What can I use if my hearing aid breaks or I run out of batteries?

Posted by Sasha Hodes on Mar 19, 2020 10:36:29 AM

The Coronavirus was just recently termed a pandemic by the World Health Organisation, as many countries across the world either shut down for business or are about to do so. This, as one can imagine, will cause major problems as healthcare provision for things not categorised as essential slows down or becomes entirely disrupted. As getting appointments to see the audiologist becomes more impractical and harder to access, anyone who is hearing impaired and uses hearing aids could be left without working hearing support.

Matt Hancock, the UK’s health secretary, has stated that anyone 70 and over will have to remain at home in isolation for up to four months, as they are seen most at risk from fatality after contracting the Coronavirus1. 71% of those have some form of hearing loss2 - that’s 2.3 million people - and 55% of these rely on a hearing aid to manage their hearing loss3. That means in the UK there will be 1.3 million people in government required self-isolation for months who rely on hearing aids and will be unable to get the assistance needed to fix it if it breaks or becomes faulty. Neither will they be able to easily head over to the shop to get batteries when the hearing aid goes flat. To have no hearing while in isolation is not only entirely dissociating, it can be unsafe due to barriers to vital communication and the sounds of alarms, phone ringing, and doorbells going unnoticed.

Of course, this isn’t just an issue for people who are 70 and over. People of all age groups are either voluntarily self-isolating or doing so due to illness and health vulnerabilities, and there are around 12 million people nationwide who have some form of hearing loss4. If this is the case and you have a hearing impairment that requires a hearing aid for you to function well day to day, then being stuck at home for weeks on end will understandably raise some real concerns for you too.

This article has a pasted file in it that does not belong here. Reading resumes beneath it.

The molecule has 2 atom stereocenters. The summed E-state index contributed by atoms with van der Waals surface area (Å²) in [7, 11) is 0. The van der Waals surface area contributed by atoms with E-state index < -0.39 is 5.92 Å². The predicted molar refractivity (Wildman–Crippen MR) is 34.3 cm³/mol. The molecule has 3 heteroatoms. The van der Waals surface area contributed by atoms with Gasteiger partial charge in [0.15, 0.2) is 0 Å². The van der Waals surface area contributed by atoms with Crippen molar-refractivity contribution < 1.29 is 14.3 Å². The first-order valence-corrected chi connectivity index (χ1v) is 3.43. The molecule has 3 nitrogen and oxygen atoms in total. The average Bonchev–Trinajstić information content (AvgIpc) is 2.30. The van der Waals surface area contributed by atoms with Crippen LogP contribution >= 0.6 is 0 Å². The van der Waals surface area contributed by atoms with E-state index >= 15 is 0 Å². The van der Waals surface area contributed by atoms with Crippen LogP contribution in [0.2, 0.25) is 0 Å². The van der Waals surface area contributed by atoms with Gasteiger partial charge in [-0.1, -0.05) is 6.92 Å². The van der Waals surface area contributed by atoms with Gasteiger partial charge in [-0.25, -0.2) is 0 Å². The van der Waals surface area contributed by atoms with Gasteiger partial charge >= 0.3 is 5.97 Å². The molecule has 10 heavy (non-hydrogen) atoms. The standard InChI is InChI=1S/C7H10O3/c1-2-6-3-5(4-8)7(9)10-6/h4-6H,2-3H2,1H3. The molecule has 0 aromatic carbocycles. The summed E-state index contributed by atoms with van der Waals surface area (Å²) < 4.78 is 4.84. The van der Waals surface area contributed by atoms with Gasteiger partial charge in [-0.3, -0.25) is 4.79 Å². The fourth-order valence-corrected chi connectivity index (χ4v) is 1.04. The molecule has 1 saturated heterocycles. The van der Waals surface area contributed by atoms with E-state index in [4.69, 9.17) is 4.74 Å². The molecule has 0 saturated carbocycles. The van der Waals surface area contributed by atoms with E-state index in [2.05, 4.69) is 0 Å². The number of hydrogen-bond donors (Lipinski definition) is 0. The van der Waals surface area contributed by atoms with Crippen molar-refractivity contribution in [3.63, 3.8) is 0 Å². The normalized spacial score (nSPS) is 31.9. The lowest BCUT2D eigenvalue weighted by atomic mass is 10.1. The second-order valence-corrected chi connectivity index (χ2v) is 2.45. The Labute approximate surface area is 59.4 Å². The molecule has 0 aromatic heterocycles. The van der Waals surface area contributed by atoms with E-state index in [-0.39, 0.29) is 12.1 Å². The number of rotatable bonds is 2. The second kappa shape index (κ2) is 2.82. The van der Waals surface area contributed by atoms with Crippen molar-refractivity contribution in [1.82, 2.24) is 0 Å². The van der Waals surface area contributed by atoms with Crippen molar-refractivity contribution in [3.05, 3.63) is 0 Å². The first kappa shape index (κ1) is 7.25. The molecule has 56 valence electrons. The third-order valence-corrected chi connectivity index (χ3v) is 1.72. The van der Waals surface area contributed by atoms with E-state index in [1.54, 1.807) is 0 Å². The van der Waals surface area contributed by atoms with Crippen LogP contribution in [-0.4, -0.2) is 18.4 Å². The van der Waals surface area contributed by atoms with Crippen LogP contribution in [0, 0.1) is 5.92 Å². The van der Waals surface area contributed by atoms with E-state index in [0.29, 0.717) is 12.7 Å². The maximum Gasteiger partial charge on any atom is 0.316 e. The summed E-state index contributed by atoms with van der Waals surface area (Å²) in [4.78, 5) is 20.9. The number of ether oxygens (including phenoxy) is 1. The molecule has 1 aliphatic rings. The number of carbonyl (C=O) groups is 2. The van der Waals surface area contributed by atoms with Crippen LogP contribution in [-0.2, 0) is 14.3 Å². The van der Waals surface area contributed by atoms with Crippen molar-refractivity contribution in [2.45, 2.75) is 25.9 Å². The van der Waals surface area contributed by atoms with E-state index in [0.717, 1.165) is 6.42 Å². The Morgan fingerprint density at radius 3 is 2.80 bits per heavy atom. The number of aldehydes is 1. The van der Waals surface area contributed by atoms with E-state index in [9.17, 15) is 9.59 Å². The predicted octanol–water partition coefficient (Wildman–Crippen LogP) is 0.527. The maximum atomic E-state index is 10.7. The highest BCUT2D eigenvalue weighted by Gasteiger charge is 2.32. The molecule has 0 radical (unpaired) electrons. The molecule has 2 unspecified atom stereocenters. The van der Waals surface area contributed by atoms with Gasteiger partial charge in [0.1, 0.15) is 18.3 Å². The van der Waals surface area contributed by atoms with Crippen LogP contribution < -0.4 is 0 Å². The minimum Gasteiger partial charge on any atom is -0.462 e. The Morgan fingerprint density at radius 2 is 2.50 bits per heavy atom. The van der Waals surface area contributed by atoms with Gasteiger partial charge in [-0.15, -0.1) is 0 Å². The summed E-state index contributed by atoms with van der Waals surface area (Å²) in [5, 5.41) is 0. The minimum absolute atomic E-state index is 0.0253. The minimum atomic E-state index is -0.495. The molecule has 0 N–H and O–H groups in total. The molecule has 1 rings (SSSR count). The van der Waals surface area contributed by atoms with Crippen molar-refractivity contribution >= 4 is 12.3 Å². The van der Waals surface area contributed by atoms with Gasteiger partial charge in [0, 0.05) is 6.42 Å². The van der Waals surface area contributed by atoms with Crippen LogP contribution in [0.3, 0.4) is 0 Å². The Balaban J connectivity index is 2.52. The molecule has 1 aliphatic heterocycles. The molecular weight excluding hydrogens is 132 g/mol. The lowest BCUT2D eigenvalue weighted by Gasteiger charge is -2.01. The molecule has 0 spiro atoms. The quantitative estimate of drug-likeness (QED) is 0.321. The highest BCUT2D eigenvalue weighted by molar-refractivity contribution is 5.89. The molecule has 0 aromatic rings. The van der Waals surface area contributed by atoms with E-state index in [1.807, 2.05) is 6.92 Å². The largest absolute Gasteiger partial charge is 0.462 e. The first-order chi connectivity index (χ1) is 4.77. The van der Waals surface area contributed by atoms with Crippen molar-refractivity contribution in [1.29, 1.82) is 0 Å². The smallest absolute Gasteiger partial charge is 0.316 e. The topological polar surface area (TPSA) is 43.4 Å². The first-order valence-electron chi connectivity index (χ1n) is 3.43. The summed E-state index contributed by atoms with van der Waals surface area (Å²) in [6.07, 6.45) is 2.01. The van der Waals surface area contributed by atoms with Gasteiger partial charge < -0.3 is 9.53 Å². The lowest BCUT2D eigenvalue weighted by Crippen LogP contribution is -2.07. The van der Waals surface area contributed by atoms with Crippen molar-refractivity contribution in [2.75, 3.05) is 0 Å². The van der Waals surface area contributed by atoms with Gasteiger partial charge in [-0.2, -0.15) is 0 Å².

So what do you do if your hearing aid breaks or you run out of batteries and don’t want to risk a venture to the shop?

Chatable: an easily accessible, universal hearing aid

The Chatable hearing aid app is the perfect hearing aid substitute and solution to the problem at hand.

     1. Access this hearing aid from the safety of your home

Firstly, the app can be accessed from the safety of your home by just going to the app stores and downloading it - a simple click-and-go. Download the app on Google Play store here.

     2. No hearing test or fitting is required 

Chatable doesn’t require a test or fitting to use, therefore it’s irrelevant that the audiologist services become more remote. Neither does Chatable require you to venture out and risk your health just to get batteries for flat hearing aids, since all you have to do is make sure your phone’s charged for it to work, which can be done at home!

     3. You control what you hear 

Chatable allows you to control what you hear with the swipe of the finger. You can leave on the background noise so you hear everything you may need to hear to stay safe. Or, if you don’t want the noise of the kitchen or television you can turn it all the way down and just hear who you’re speaking to. Chatable gives you flexibility, in that it allows you to quickly adapt to changing sound environments. And with its high level of accessibility it is the perfect tool to have in a time of crisis, especially if you have hearing loss or a hearing sensitivity.

The Chatable hearing aid app is currently available on the Google Play Store here.

You can also sign up for the iPhone beta release, which we have been working around the clock to bring to you during this time of need.

To reserve your place on the Beta - which will be  free to use for a limited time - please go ahead and sign this form:


For more information on Chatable, please visit our website.


  1. https://www.theguardian.com/commentisfree/2020/mar/16/older-people-contact-over-70s-self-isolate-crisis
  2. https://www.hearinglink.org/your-hearing/about-hearing/facts-about-deafness-hearing-loss/
  3. https://www.statista.com/statistics/914468/use-of-hearing-aids-in-the-united-kingdom/
  4. https://www.actiononhearingloss.org.uk/about-us/our-research-and-evidence/facts-and-figures/